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Friday, February 8, 2008

We begin now to look at the work being done in the temple this winter. It started January 16, while I was still traveling with the study course, and Chuck Van Siclen has been our Field Director. The primary work for this season consists of two project areas. The first is the west region at the front of the temple proper, directly behind the porch with columns, where two walls were dismantled last summer. We removed nearly thirty columns parts naming Hatshepsut which had been placed in a foundation to broaden the temple during the reign of Thutmose III (ca 1479-1425 BCE). The dismantled walls had been undermined rather profoundly due to the high water table eroding the sandstone blocks, and the west side was more than 7 centimeters lower than it should be. Now we begin the rebuilding of the two dismantled walls – using masonry and impermeable layers to eliminate movement of salts and dampness into the stone placed above. These two photos show the sand base being prepared to rebuild the west-east running wall -- and the masonry wall beginning.

Preparing the sand base
Starting the masonry wall

Work on the wall

 Chuck and Franck Burgos, our stonemason, are particularly having challenges during the rebuilding of the wall, because the level of the stones is confusing and not as anticipated. Over and over Franck re-leveled the blocks removed last summer in order to place them correctly, but always with an error – until finally he recognized the degree of subsidence on the west side of the foundation. During the dismantling this was not apparent because we had not removed the westernmost blocks – only turned them, but it is they that are causing the difficulty in leveling. To the eye no one would even notice, but Franck certainly does, and we will be remedying this situation next month, removing the west blocks entirely before rebuilding the north-south line of stone, the area visible on the left side of the last photo here.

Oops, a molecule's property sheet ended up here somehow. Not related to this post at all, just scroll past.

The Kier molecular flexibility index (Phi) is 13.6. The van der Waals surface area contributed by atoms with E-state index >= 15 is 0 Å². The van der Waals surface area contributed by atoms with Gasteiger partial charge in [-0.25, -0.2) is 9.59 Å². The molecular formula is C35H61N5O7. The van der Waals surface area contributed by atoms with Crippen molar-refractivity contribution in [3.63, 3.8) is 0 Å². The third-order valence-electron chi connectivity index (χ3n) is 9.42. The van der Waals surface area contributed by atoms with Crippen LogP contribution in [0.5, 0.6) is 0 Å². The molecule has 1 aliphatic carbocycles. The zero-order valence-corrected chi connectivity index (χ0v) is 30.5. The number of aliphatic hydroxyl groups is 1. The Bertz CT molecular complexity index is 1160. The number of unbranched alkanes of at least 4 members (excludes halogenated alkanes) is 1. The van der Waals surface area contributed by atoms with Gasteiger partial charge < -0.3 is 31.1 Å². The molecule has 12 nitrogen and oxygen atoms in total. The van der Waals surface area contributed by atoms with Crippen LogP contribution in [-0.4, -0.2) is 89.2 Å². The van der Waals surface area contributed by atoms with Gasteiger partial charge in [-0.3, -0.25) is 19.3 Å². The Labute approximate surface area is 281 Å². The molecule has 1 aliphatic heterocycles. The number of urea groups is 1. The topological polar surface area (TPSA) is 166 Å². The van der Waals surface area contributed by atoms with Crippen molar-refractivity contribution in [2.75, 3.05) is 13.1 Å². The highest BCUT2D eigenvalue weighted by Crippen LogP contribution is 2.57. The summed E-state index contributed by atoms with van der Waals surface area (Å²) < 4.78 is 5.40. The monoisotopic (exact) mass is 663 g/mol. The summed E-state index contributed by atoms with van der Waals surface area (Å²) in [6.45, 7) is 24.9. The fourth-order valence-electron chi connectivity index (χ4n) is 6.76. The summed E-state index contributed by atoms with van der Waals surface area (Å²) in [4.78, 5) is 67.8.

Franck and Chuck in discussion
Working on the wall

The other area of work concentration is the north wall of the temple porch, on the east side. We dismantled and rebuilt the remainder of this wall in 2006 and took from it the decorated blocks that had been reused there from the original stone temple when the wall was rebuilt around 700 BCE. Those blocks were conserved and restored and are now on display at the rear of the temple. The stone that was not decorated and was entirely disintegrated was buried on the site, and the wall was rebuilt with newly quarried stone. Now we are completing this work at the east end of the wall, and you can easily see how poor the quality of the stone material and the construction are.

North wall of temple porch
North wall of temple porch

Kent, Hiroko and Betsy
Kent at work

Our team this winter is small but designed to tackle the specific tasks at hand: the two wall areas and the continued documentation of material, by drawing and photography. Here you see Betsy with Hiroko Kariya and Kent Severson, both superb stone conservators. They are assessing and treating the blocks from the walls both before and after removal. Because of Franck’s careful dismantling techniques, that edge the blocks away from adjacent stone before lifting, we are able to see any decorated surfaces before removal – unless it is face down. This allows the conservators to be proactive and to limit the action of drying and salt migration. Just keeping the stone damp and covered helps the process greatly, so all the decorated blocks are being moved to the mastaba platforms where they are covered with cotton and plastic.

Hiroko working on a block

Hiroko works on a fragile block still in situ. There are several at this lower level of the wall so there is time to consolidate before removal. Another block that was far more deteriorated had to be removed in pieces. Kent and Hiroko work to conserve its carved and painted surface, which depicts the shoulder and beard of a god.

Hiroko at work
Kent and Hiroko

Two blocks reused in the wall creation: one with the head of the falcon-headed moon god Khonsu is beautifully painted; the other, placed upside down in the wall, may be part of an architrave and has extremely large scaled hieroglyphs that formed part of the stock phrase ending royal epithets: “like Re forever”.  The cobra (from ‘forever’) is beautifully worked!

Block with head of Khonsu
Block with hieroglyphs


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